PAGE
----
Why should donor countries bother?
There's a general recognition that poverty, deprivation, and desperation lead to political instability. People understand the connection between poverty and instability in developing countries and our own wellbeing. I think the problem with public support comes in implementation--the belief that aid programs don't effectively address these problems. So I think the starting point for a rebuilding of a constituency for foreign aid has got to be in addressing the issues of aid effectiveness--using the funds appropriately and well, and getting aid to the people who really need it. Some reform in how aid programs are structured and actually carried out is required. I think the old way of doing things--which was essentially designed to transfer large amounts of money relatively quickly--needs to be transformed. The mechanisms of disbursing aid and of managing aid programs need to be seriously rethought and realigned.
Will it be possible to persuade political leaders to recommit to development aid?
There has never been a broad-based political constituency for development aid in the North. The case for aid has always been made on political grounds by foreign-policy insiders. What I am advocating is an approach to aid that would much more broadly engage the institutions of the civil society, the private sector, the nongovernmental organizations, the universities and the academic sector in the donor countries. This means getting them more fully engaged in the aid process and shifting our mentality about aid. We need a shift in focus, from government agencies designing aid packages and delivering them to other government agencies in the developing countries, to viewing government as a facilitating and enabling force, encouraging the institutions of the civil society to enter into long-term partnerships with institutions in developing countries that address the real building blocks of development: human capabilities and local institutions that work.. I think that much of the international assistance work that has been done over the last 30 years has essentially ignored those two fundamental building blocks of development.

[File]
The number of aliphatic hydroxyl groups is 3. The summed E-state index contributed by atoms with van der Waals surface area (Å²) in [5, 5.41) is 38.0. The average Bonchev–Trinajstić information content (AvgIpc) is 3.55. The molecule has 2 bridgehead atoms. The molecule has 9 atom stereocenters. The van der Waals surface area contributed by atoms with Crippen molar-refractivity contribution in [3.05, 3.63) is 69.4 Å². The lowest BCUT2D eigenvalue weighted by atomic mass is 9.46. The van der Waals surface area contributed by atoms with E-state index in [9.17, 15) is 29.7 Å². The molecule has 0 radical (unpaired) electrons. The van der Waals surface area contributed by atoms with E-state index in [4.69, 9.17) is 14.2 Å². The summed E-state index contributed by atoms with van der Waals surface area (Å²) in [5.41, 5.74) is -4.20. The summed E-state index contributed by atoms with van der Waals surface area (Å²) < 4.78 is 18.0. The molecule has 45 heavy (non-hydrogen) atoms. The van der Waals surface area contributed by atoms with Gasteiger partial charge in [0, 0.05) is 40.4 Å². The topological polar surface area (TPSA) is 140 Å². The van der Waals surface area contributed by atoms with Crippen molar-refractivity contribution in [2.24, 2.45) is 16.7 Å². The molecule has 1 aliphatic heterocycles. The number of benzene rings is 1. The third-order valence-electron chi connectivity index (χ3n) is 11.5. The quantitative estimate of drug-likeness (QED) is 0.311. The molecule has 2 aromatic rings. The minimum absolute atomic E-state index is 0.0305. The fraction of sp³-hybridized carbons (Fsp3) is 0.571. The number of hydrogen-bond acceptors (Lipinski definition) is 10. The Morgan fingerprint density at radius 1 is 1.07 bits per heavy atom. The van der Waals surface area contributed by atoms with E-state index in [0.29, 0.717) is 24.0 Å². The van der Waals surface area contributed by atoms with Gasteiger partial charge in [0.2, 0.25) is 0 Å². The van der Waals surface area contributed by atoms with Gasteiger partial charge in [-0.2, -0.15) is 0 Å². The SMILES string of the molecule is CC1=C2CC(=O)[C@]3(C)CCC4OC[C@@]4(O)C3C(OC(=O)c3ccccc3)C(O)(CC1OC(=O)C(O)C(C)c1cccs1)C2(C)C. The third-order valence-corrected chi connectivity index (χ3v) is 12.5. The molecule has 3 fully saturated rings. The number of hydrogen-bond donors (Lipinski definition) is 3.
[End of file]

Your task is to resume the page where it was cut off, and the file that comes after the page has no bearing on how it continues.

There has been such preoccupation with the achievement of relatively short-term objectives, whether those are defined in political terms or in development terms, like securing a political alliance or reducing infant mortality by 10 points over a five-year period. That orientation has led to designing aid in a way that makes it heavily dependent upon outside experts, heavily dependent upon quick infusions of money, for example, bringing in outside experts to run immunization campaigns. It hasn't been focused on building a local capacity to manage primary health care. It has not been focused on building the institutions and the human capacity to manage development programs in the long run, in other words, to create sustainability. In fact, I think that the way aid has been organized and delivered over the last 25 or 30 years may have actually increased dependency rather than alleviated it.
What will it take to build a new network in support of aid?
First of all, it's already there at least in incipient form. There are many organizations and individuals that are eager to participate. They would very quickly rise to support a political leader who articulated this case, I believe. I don't kid myself that foreign aid is going to be a hot issue in the 2000 presidential campaign but I think that after the election a new President who argued the case for a new approach to foreign aid could very quickly capture the support of charitable organizations, including those that are church-based, involving hundreds of thousands of people in this country. U.S. universities have a longstanding tradition of training people from developing countries. Their faculties have been carrying out research for many years overseas--in fact, in many American universities now upwards of 25 or 30 percent of the student body comes from outside the United States, often heavily from developing countries. Universities and large nongovernmental organizations have millions of private donors who believe in what they do and who believe that the American people have a responsibility to help those who are less well-off, so I think there is a wellspring of support for effective foreign aid that could be mobilized relatively quickly.
Senior Writer and Global-Affairs Columnist